Now we're arguing that usury isn't a sin? I have oft times seen it ignored, but rarely defended. Usury is, at its essence, taking advantage of someone who cannot afford a good now by forcing them to pay you extra for it in the future; it is a taking advantage of those who do not have by those who have and seek to increase their wealth at the expense of the disadvantaged. It remains today what it always was an enriching of the wealthy at the expense of the poor.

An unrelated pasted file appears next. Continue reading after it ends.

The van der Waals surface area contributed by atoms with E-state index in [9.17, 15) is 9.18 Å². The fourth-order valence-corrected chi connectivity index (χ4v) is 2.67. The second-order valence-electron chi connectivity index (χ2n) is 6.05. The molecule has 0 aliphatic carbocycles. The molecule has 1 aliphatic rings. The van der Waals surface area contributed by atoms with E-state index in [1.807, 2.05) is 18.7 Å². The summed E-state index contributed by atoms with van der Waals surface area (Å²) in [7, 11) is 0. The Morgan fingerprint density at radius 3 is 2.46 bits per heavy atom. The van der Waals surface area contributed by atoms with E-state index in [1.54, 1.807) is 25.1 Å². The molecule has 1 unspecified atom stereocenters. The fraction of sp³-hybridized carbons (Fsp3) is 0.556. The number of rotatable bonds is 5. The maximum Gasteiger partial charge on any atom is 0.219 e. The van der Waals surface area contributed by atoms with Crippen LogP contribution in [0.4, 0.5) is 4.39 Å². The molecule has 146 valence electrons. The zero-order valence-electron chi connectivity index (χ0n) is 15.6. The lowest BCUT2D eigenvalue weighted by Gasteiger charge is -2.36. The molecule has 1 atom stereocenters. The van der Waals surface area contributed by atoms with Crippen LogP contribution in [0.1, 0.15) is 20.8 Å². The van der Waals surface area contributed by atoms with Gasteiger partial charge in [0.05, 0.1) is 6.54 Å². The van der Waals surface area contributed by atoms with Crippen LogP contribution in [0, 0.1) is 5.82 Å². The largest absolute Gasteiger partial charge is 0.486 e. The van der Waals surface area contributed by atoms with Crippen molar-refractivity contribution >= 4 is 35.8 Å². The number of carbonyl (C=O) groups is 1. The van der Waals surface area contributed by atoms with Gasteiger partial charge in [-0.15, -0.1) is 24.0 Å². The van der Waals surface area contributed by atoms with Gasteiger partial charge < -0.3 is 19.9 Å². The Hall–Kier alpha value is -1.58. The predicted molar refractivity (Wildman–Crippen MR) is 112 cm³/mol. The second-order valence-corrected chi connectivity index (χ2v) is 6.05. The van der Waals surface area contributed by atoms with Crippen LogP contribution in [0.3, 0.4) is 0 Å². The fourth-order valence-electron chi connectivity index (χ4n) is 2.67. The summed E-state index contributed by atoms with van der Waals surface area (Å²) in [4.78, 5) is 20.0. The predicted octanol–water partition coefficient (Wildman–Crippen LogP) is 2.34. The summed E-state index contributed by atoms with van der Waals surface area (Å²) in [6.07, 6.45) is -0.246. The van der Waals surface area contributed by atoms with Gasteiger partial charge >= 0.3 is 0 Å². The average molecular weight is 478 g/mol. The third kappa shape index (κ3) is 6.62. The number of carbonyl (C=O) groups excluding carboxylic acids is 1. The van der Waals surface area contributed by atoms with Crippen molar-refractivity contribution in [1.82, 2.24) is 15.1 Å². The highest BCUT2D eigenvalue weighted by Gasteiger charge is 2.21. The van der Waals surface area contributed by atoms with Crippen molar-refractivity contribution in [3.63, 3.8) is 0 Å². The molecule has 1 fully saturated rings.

If things like this evolve to become acceptable to christian moral theology how can we claim to have some absolute moral code that places our theology above atheistic humanist philosophy? In fact, it would seem that Christian moral theology has the potential to be even more realistic, since we can (as we have before, consider the inquisition) overturn our moral principle of love of neighbour on the basis that we are 'doing God's will'. At least atheists don't have that cop-out, potentially making their moral code more stable and more absolute.